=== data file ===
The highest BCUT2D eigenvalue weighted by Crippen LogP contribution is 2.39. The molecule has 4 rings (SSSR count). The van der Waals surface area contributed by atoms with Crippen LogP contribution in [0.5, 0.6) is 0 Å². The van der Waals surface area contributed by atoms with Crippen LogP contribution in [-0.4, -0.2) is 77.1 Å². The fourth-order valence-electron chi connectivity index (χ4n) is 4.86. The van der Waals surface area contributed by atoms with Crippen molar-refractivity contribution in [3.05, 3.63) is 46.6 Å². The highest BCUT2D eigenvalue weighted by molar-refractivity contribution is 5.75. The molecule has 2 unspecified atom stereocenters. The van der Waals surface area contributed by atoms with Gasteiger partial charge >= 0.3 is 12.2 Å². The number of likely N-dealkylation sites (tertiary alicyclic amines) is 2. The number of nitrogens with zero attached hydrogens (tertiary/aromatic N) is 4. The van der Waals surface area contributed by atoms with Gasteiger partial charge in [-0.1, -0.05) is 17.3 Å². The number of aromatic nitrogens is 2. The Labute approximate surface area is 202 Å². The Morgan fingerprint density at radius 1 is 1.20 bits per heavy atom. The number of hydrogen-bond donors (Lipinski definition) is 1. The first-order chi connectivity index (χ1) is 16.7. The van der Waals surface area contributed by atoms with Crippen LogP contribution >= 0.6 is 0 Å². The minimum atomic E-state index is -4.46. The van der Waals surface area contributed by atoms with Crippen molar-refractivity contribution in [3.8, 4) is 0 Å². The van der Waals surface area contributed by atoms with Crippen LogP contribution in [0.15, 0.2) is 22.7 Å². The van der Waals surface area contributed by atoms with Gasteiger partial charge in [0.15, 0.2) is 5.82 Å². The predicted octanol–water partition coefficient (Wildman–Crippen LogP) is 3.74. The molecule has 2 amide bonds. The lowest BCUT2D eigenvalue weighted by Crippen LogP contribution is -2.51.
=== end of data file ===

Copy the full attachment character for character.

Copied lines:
The highest BCUT2D eigenvalue weighted by Crippen LogP contribution is 2.39. The molecule has 4 rings (SSSR count). The van der Waals surface area contributed by atoms with Crippen LogP contribution in [0.5, 0.6) is 0 Å². The van der Waals surface area contributed by atoms with Crippen LogP contribution in [-0.4, -0.2) is 77.1 Å². The fourth-order valence-electron chi connectivity index (χ4n) is 4.86. The van der Waals surface area contributed by atoms with Crippen molar-refractivity contribution in [3.05, 3.63) is 46.6 Å². The highest BCUT2D eigenvalue weighted by molar-refractivity contribution is 5.75. The molecule has 2 unspecified atom stereocenters. The van der Waals surface area contributed by atoms with Gasteiger partial charge >= 0.3 is 12.2 Å². The number of likely N-dealkylation sites (tertiary alicyclic amines) is 2. The number of nitrogens with zero attached hydrogens (tertiary/aromatic N) is 4. The van der Waals surface area contributed by atoms with Gasteiger partial charge in [-0.1, -0.05) is 17.3 Å². The number of aromatic nitrogens is 2. The Labute approximate surface area is 202 Å². The Morgan fingerprint density at radius 1 is 1.20 bits per heavy atom. The number of hydrogen-bond donors (Lipinski definition) is 1. The first-order chi connectivity index (χ1) is 16.7. The van der Waals surface area contributed by atoms with Crippen LogP contribution >= 0.6 is 0 Å². The minimum atomic E-state index is -4.46. The van der Waals surface area contributed by atoms with Crippen molar-refractivity contribution in [3.8, 4) is 0 Å². The van der Waals surface area contributed by atoms with Crippen LogP contribution in [0.15, 0.2) is 22.7 Å². The van der Waals surface area contributed by atoms with Gasteiger partial charge in [0.15, 0.2) is 5.82 Å². The predicted octanol–water partition coefficient (Wildman–Crippen LogP) is 3.74. The molecule has 2 amide bonds. The lowest BCUT2D eigenvalue weighted by Crippen LogP contribution is -2.51.